Dr. Weldon Gilcrease, an associate professor in the oncology division at the University of Utah School of Medicine and a Huntsman Cancer Institute investigator, said in an interview with The Epoch Times that it is indeed hard to “tease out the impact of a single risk factor” in many large-scale epidemiological studies. However, the link between diet, lifestyle, and cancer is real. For example, he said that people who originally lived in Japan and immigrated to the United States may have an increased risk of cancer due to the influence of Western diet and lifestyle. The relationship between red meat intake and cancer risk, however, may still depend on the amount of red meat the individual consumes.
On the other hand, red meat actually offers many nutritional benefits.
Red Meat Has More Nutrients Than Iron Supplements
Nutritionist and registered dietician Amy Gonzalez mentioned in an interview with The Epoch Times that the nutrients in red meat are easily absorbed and utilized by the body. Red meat’s various nutrients are “packaged and matched,” so you can get more nutrition from a smaller “package.”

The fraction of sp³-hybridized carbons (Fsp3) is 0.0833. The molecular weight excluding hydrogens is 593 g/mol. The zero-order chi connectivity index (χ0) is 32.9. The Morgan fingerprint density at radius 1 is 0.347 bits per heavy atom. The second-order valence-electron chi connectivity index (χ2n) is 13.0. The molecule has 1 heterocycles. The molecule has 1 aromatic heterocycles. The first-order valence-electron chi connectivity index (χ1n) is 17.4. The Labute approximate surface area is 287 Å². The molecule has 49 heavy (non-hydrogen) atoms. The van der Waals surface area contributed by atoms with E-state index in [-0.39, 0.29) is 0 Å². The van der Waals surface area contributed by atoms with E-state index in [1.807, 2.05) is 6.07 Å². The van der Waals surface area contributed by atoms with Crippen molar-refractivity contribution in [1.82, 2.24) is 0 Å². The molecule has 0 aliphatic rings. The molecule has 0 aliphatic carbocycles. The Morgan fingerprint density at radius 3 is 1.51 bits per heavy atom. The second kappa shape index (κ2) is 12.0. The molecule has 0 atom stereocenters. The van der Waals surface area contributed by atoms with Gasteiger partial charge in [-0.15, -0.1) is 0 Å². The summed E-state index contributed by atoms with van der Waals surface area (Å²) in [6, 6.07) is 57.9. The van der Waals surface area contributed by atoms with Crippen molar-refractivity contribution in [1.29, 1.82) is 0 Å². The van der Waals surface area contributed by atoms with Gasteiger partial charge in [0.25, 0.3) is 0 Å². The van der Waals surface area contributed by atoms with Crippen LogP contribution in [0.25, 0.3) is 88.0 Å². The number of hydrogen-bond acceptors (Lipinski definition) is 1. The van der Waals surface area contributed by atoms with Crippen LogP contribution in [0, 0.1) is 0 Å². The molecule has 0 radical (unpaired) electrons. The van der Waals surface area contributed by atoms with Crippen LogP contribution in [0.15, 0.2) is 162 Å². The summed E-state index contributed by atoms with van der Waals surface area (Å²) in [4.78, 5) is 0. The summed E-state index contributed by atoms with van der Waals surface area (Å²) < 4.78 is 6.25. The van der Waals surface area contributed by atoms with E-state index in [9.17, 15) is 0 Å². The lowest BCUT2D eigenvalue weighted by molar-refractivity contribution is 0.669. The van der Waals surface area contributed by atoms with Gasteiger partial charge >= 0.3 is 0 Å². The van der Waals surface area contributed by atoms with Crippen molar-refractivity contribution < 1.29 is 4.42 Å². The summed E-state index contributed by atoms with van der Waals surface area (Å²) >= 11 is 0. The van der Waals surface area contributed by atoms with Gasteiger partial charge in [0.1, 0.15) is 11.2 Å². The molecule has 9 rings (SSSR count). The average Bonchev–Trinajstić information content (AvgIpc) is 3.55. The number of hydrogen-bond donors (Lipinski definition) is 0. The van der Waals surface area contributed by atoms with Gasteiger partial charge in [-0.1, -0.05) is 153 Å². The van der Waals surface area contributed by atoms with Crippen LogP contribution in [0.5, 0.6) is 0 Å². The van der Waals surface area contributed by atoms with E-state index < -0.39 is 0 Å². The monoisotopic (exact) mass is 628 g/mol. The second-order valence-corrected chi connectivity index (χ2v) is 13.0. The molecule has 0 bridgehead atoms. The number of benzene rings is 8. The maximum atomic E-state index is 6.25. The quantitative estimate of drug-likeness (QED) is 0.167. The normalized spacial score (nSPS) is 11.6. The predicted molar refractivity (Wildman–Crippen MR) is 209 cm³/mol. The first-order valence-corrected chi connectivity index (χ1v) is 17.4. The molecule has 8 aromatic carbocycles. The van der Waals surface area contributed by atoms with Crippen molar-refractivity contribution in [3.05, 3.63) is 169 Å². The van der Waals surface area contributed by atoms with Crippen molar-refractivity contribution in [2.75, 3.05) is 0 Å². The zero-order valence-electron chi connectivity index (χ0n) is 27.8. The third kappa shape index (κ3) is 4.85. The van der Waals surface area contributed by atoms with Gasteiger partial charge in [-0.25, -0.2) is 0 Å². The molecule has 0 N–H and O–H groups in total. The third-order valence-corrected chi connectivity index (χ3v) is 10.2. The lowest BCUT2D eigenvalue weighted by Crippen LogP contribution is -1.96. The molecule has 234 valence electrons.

1. Iron supplementation from red meat is more efficient and safe
Red meat, such as beef and lamb, is one of the richest sources of iron and zinc. According to the exposure data of one study, 100 grams of lean beef can provide about 1.8 mg of iron and 4.6 mg of zinc, accounting for about 14 percent and 42 percent of the recommended dietary intake of these nutrients. In addition, compared with the iron found in plants, the iron in meat is mostly in the form of heme iron, which is better absorbed by the body; meat protein will also enhance the body’s absorption of iron.
Gonzalez recommends people with anemia and women with heavy menstrual bleeding increase their red meat intake appropriately. This is because the iron in red meat is a “really good bioavailable source of iron.” It provides better iron supplementation than iron supplements, and it is also less likely to be consumed in excess.